Sponsorships, trainers, nutritionists and big bonuses
Overwatch players, led by Corey Nigra from the team Washington Justice, walk on stage at Rod Laver Arena. (supplied: Melbourne Esports Open)
Blizzard Entertainment’s first-person shooter Overwatch is a major competitive game, with leagues all around the world.
While the MEO was playing host to Australia’s Overwatch Contenders final, the Overwatch League, with 20 teams from six countries, is the world’s most elite.
Players in that league are contracted and given salaries, sponsorships and bonuses — there’s even a regular seasoned fixture.
Corey Nigra, 21, plays for the Overwatch League team Washington Justice, and was at the MEO for an exhibition match against this year’s Contenders winner, ORDER.
“I wasn’t really taking it too seriously in the first two seasons of Overwatch — but on my third season is when I got kind of scouted, that’s where I fell in love with the game,” he told the ABC.
The Overwatch League has a base salary of $US50,000 ($73,400), but players can expect to win more in bonuses and sponsorship deals.
They can also expect plenty of fame.
Overwatch League teams like Washington Justice are celebrities in the world of esports. (Supplied: Melbourne Esports Open)
Fans lined up in droves to get Nigra’s autograph at a pre-arranged signing session inside Rod Laver Arena.
“It’s like a dream come true and it’s something that you have to keep reminding yourself, this is real,” he said.
While he’s having fun now, being an elite esports player can also be gruelling, with players sticking to training regimens not unlike those in conventional sports.
“These people who are the best at what they do, train day in and day out,” Ms Brown said.
“They do a lot of drills, strategy sessions with coaches, they have fitness trainers and nutritionists.”
‘Aiming with a keyboard’ — but is it a ‘real’ sport?
Highly-developed fine motor skills are required in elite-level esports. (Reuters: Jasen Vinlove)
There’s an emerging debate about how exactly esports fit into the spectrum of sports more broadly.
Esports are earmarked to be included in the 2022 Asian Games, and are fast pushing to be considered alongside other sports in major competitions.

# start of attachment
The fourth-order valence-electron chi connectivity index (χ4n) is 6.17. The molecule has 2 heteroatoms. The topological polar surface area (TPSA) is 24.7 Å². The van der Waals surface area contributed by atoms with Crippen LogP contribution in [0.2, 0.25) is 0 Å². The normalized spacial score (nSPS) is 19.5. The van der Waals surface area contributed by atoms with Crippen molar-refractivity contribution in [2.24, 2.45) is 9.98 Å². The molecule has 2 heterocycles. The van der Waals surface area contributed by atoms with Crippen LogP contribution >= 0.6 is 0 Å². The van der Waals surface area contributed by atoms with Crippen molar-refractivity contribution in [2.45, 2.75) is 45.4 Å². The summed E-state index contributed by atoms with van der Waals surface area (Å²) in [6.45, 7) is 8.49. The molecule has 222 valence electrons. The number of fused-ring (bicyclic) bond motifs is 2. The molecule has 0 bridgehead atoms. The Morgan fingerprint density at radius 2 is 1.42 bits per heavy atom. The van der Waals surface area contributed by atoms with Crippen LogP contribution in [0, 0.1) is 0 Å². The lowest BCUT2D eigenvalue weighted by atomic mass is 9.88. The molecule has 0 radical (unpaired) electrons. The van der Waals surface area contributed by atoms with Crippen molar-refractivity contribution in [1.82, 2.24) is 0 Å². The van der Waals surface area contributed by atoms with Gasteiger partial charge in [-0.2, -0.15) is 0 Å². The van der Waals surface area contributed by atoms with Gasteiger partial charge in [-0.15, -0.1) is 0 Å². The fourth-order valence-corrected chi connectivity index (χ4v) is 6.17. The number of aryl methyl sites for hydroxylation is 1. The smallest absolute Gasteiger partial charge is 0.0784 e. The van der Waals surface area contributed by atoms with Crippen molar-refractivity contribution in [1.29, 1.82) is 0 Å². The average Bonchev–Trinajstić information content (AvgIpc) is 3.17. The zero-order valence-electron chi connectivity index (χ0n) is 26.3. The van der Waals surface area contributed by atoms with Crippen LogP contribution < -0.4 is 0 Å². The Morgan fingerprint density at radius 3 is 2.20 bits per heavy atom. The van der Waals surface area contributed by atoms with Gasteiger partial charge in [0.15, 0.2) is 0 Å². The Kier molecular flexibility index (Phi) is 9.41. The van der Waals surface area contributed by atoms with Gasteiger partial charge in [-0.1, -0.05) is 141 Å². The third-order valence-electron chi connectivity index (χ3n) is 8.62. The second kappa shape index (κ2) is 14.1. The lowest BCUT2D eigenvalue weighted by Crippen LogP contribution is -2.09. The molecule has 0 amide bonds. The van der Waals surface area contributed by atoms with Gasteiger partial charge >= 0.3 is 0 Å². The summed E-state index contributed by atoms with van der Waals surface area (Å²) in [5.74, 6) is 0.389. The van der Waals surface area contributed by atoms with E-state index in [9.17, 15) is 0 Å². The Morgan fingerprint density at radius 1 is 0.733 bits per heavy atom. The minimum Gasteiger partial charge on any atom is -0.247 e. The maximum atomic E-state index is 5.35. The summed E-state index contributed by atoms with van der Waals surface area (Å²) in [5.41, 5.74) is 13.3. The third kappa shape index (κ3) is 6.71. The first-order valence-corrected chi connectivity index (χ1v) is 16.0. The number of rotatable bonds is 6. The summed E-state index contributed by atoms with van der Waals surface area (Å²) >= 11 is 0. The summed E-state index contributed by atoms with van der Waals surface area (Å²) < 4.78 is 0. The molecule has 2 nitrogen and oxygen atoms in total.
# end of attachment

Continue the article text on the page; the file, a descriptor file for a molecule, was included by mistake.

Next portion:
“You think about any traditional sports such as boxing or soccer, it’s about big muscle groups … But you also have this other system called fine motor skills,” Dr Steven Conway, a senior lecturer in gaming and interactivity at Swinburne University, told the ABC.
When watching a video game being played, it can be difficult to understand just how complex a player’s movements are.
In some games, elite players are making 400 actions per minute, or 400 separate decisions or clicks.
“You’re aiming with a keyboard and mouse, and you’ve got to click one pixel amongst millions within point-one of a second and you’ve got to do that hundreds of times a minute,” Dr Conway said.
“That is an extraordinarily difficult feat to accomplish.”
But the debate about how to define esports fades into irrelevance when you consider what the industry has achieved, even without being acknowledged as “a proper sport”.
And most fans don’t seem to care either way.
The spectacle of esports is quickly gaining on what conventional sports give their audiences. (Supplied: Melbourne Esports Open)
“There’s something really electrifying about seeing the best in the world battle it out in the arena, and doing something that the average person could never even dream of doing,” Ms Brown said.
The sheer volume of money, the grand and global spectacle, and the professionalisation of the teams mean esports will play on with or without wider recognition.
The players are elite and the fans are devoted. Whichever way you look at it, esports are more than a game.